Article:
Of course, I didn’t believe him. I thought if you saw an obstacle, surely you could avoid it. So I went out and tested what he said for myself. Using small branches and rocks, I looked at obstacles and tried to go around them. I failed every time. I couldn’t even avoid running over the teeniest of gravel pebbles.

Fear is a powerful thing indeed. It focuses all your attention on what you don’t want to happen. The Law of Attraction takes care of the rest. What you don’t want comes to you.

Approaching life with love and a positive desire rather than fear and a negative desire, however, doesn’t seem to be quite enough to stop bad things from happening to good people. Use of the Law of Attraction this way tends to lead to a blame-the-victim mentality when people are hurt. In science and mathematics, “laws” need to clearly show which conditions are covered by the laws and which aren’t.

There are at least two other things besides focusing on obstacles that bring about unpleasant surprises. These two things are ignorance and denial. Ignorance is an exception to the Law of Attraction. Denial is not.

Recently a family member from Spain shared a story they learned about Columbus’ discovery of America. The story goes that the American Indians never saw Columbus coming until he appeared on shore. That’s because they had never seen ships on the sea before. They had no concept or word for “ships”. When they suddenly saw Columbus appear before them, they easily assumed he was a god rather than a man.

This is perfectly in line with Gestalt psychology’s view of how the brain works. We “see” a table as round, but when we look closer it is really sort of elliptical in shape. Or we see a blank wall. Only when we look again with the eyes of a painter do we see patches of light or shadows on that wall.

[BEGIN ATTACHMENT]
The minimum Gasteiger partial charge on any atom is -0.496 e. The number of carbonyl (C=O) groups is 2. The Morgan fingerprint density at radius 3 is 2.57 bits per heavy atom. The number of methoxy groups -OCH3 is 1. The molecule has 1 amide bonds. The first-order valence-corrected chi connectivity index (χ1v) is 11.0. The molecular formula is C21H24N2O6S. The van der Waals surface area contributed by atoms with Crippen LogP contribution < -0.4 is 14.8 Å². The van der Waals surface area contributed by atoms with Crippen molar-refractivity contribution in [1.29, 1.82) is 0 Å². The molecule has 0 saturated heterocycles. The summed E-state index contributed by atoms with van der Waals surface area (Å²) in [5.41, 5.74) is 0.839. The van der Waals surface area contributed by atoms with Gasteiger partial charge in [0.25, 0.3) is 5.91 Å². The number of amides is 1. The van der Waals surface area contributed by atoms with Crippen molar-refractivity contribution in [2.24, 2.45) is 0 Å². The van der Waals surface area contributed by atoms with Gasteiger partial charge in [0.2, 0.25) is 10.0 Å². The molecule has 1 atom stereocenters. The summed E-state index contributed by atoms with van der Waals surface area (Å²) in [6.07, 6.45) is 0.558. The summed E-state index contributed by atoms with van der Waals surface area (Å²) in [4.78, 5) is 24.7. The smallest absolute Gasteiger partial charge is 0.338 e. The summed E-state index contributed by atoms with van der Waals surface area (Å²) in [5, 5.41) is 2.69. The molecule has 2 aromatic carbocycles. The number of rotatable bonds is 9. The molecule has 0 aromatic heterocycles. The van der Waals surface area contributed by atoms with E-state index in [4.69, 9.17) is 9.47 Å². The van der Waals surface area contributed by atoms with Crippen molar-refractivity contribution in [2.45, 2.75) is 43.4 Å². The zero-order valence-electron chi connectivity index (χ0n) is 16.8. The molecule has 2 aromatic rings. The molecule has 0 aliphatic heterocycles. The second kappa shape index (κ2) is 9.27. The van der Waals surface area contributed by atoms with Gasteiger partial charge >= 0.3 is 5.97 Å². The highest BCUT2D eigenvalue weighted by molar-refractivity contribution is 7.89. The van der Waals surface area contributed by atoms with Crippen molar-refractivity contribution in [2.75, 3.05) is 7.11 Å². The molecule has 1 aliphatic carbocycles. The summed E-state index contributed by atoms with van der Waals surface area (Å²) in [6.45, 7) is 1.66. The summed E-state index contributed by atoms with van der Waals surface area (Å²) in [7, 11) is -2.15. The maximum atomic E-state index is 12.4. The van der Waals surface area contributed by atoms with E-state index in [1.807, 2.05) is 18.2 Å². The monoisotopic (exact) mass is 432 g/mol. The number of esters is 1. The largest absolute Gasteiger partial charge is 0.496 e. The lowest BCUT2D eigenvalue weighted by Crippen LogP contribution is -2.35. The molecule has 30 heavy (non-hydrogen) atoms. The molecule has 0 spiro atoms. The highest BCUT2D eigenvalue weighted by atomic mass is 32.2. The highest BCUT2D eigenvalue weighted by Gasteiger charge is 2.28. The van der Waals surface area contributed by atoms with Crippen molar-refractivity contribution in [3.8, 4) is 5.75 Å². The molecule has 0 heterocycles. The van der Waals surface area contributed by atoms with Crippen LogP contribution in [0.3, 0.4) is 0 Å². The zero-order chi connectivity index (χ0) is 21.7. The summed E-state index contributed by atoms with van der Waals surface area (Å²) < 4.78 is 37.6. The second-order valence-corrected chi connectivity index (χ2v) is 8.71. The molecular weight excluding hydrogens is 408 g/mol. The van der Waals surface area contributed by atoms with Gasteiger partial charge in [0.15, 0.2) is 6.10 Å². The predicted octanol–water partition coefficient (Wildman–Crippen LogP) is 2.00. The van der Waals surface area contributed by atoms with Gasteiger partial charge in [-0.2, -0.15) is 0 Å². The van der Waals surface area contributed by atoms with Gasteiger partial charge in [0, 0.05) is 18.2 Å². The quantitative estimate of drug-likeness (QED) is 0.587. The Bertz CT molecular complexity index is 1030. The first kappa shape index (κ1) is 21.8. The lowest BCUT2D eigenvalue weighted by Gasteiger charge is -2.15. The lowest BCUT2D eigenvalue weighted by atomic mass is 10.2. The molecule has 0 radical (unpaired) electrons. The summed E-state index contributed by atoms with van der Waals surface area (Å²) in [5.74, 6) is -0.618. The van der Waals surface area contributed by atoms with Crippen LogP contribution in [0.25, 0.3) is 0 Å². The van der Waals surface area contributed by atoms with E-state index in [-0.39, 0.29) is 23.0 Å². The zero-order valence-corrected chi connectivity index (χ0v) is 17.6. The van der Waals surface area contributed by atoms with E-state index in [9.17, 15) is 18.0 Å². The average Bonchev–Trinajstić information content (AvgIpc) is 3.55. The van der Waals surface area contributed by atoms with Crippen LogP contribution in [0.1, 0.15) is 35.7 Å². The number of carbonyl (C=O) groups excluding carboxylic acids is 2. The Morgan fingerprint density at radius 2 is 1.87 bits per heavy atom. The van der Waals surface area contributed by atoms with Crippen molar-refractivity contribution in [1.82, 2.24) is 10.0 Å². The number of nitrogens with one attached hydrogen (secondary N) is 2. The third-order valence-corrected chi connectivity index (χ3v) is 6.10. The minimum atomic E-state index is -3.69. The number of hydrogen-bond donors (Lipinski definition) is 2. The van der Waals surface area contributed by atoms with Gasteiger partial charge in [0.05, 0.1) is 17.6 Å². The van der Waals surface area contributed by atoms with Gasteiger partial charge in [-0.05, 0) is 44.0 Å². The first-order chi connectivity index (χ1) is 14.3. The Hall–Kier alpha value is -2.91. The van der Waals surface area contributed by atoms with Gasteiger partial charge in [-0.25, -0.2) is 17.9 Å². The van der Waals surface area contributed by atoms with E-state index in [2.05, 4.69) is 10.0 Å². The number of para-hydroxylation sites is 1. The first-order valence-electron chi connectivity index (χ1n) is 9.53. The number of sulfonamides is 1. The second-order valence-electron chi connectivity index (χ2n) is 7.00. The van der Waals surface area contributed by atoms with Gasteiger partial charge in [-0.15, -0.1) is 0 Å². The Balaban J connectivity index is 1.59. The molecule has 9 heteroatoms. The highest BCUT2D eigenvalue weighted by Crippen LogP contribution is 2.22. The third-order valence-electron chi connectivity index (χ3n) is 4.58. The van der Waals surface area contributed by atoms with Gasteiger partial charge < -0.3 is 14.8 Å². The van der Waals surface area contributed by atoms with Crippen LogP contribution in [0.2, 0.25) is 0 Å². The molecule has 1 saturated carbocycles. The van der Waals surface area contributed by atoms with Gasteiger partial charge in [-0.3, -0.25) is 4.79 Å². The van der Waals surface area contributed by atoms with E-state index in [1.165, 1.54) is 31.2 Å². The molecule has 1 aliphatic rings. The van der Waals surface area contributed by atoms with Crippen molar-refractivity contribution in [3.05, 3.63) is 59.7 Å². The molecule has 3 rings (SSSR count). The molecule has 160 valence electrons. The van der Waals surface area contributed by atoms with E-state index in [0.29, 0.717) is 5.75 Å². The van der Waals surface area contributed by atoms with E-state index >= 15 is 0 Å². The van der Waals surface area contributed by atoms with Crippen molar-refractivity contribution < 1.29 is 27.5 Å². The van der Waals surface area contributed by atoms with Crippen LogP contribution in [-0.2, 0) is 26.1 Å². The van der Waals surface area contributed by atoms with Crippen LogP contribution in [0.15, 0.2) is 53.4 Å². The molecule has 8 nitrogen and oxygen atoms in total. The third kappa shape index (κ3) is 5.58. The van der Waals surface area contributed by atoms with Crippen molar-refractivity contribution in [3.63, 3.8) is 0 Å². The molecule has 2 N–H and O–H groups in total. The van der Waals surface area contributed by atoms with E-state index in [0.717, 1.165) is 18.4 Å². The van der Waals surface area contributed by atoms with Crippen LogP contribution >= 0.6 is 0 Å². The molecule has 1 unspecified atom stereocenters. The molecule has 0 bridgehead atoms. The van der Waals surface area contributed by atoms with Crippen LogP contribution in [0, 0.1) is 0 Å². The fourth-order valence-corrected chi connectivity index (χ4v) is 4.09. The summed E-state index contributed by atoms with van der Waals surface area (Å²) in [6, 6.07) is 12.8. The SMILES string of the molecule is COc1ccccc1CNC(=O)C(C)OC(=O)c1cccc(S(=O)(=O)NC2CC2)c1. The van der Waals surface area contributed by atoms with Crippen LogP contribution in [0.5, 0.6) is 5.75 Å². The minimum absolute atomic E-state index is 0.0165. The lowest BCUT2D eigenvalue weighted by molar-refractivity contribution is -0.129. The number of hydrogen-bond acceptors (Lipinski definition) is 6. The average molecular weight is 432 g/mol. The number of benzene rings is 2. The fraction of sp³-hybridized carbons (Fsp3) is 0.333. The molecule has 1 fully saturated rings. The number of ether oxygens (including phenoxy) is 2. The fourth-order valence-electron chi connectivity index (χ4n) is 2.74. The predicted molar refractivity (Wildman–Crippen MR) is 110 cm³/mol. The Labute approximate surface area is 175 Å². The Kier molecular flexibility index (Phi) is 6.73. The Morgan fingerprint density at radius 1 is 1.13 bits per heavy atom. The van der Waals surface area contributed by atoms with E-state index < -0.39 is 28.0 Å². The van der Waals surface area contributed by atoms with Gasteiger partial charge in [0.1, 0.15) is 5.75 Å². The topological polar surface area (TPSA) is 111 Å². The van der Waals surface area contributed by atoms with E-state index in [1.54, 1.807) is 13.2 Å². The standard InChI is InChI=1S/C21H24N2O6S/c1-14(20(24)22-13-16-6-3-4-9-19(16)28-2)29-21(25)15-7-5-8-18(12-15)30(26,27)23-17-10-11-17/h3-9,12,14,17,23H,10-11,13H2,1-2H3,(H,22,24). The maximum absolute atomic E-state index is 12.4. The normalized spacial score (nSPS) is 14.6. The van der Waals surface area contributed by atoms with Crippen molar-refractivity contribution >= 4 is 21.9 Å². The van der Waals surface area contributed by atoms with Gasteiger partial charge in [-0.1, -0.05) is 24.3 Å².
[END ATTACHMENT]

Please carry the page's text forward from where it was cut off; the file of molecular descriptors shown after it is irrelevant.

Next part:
The brain leaves out details and “perfects” what we see so that we understand it, and we can find the words to express it. Those of us living in the Bay Area are very familiar with the tendency in our confusion to imagine that the wind, a defect in a building or structure, or our own dizziness is the cause of the shaking when an earthquake occurs.

This is why some bad things are bound to happen even to good people. Our brains are marvelous creations, but we can’t possibly see or know everything we experience. Life involves ignorance and learning, and pain is part of that process. But some of our pain is unnecessary

When we look at an obstacle or threat and we refuse to see it, we’re in “denial.”

Denial is the conscious or subconscious choice to keep ourselves in ignorance. We deny what we don’t see because we don’t want it to be there. We even deny what we do see because we don’t want it to be there. Denial is a fear-based response that blinds us and on some level keeps us focused on the very thing we’d like to avoid.

Denial, and its favorite companion, Minimization, are doubly-bad dudes when the Law of Attraction is involved. And when they’re in action, their pal Anxiety is not far behind.

To make the Law of Attraction work well for us, we need to be out of denial and motivated by love. For example, we’re in denial of reality when we deny ourselves our dreams. When we say we can’t possibly do something, we deny ourselves the chance to find out whether we could do it if we tried. If we decide not to go to that party because we won’t have fun, then for sure, we won’t have fun at it. Only if we go, do we have the possibility of succeeding. Love demands risk-taking.

But to make the Law bring us good things, we also need to be able both to see reality and to want reality. For example, if you are driving a motorcycle, car or bicycle, you can go around an obstacle by seeing it and then shifting your focus to that part of the open road that will take you past the obstacle towards where you want to go. This technique works. It’s real. And it’s something any of us can practice at any time in any aspect of our lives.

Maya del Mar
Nancy Humphreys is a writer currently in the midst of exploring lost wisdom of the I Ching based on the work of King Wen.